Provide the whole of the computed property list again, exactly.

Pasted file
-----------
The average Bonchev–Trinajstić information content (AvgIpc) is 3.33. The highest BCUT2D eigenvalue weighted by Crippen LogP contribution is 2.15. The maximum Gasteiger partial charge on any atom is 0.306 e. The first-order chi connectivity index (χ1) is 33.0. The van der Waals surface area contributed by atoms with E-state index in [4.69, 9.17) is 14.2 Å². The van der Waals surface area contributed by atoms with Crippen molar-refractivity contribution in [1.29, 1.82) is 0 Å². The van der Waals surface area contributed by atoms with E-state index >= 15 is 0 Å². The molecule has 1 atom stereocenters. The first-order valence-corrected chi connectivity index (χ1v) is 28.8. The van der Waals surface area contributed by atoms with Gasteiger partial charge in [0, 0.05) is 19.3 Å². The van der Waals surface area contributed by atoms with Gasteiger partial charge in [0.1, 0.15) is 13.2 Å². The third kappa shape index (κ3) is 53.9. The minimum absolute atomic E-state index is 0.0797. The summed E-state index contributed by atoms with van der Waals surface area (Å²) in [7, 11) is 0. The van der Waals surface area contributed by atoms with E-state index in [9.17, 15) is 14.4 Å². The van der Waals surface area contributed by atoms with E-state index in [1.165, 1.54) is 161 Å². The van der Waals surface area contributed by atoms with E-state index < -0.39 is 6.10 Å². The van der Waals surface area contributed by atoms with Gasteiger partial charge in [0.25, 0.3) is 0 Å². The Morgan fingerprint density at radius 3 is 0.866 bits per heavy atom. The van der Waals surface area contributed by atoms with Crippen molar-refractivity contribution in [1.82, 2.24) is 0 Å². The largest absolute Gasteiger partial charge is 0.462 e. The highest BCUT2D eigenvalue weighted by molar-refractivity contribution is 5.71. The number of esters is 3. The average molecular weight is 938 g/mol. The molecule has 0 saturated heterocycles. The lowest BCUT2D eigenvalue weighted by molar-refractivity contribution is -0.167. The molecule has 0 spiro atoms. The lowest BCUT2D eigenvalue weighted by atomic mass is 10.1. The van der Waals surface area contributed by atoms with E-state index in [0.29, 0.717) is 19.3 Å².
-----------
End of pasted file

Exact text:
The average Bonchev–Trinajstić information content (AvgIpc) is 3.33. The highest BCUT2D eigenvalue weighted by Crippen LogP contribution is 2.15. The maximum Gasteiger partial charge on any atom is 0.306 e. The first-order chi connectivity index (χ1) is 33.0. The van der Waals surface area contributed by atoms with E-state index in [4.69, 9.17) is 14.2 Å². The van der Waals surface area contributed by atoms with Crippen molar-refractivity contribution in [1.29, 1.82) is 0 Å². The van der Waals surface area contributed by atoms with E-state index >= 15 is 0 Å². The molecule has 1 atom stereocenters. The first-order valence-corrected chi connectivity index (χ1v) is 28.8. The van der Waals surface area contributed by atoms with Gasteiger partial charge in [0, 0.05) is 19.3 Å². The van der Waals surface area contributed by atoms with Gasteiger partial charge in [0.1, 0.15) is 13.2 Å². The third kappa shape index (κ3) is 53.9. The minimum absolute atomic E-state index is 0.0797. The summed E-state index contributed by atoms with van der Waals surface area (Å²) in [7, 11) is 0. The van der Waals surface area contributed by atoms with E-state index in [9.17, 15) is 14.4 Å². The van der Waals surface area contributed by atoms with E-state index in [1.165, 1.54) is 161 Å². The van der Waals surface area contributed by atoms with E-state index < -0.39 is 6.10 Å². The van der Waals surface area contributed by atoms with Gasteiger partial charge in [0.25, 0.3) is 0 Å². The Morgan fingerprint density at radius 3 is 0.866 bits per heavy atom. The van der Waals surface area contributed by atoms with Crippen molar-refractivity contribution in [1.82, 2.24) is 0 Å². The largest absolute Gasteiger partial charge is 0.462 e. The highest BCUT2D eigenvalue weighted by molar-refractivity contribution is 5.71. The number of esters is 3. The average molecular weight is 938 g/mol. The molecule has 0 saturated heterocycles. The lowest BCUT2D eigenvalue weighted by molar-refractivity contribution is -0.167. The molecule has 0 spiro atoms. The lowest BCUT2D eigenvalue weighted by atomic mass is 10.1. The van der Waals surface area contributed by atoms with E-state index in [0.29, 0.717) is 19.3 Å².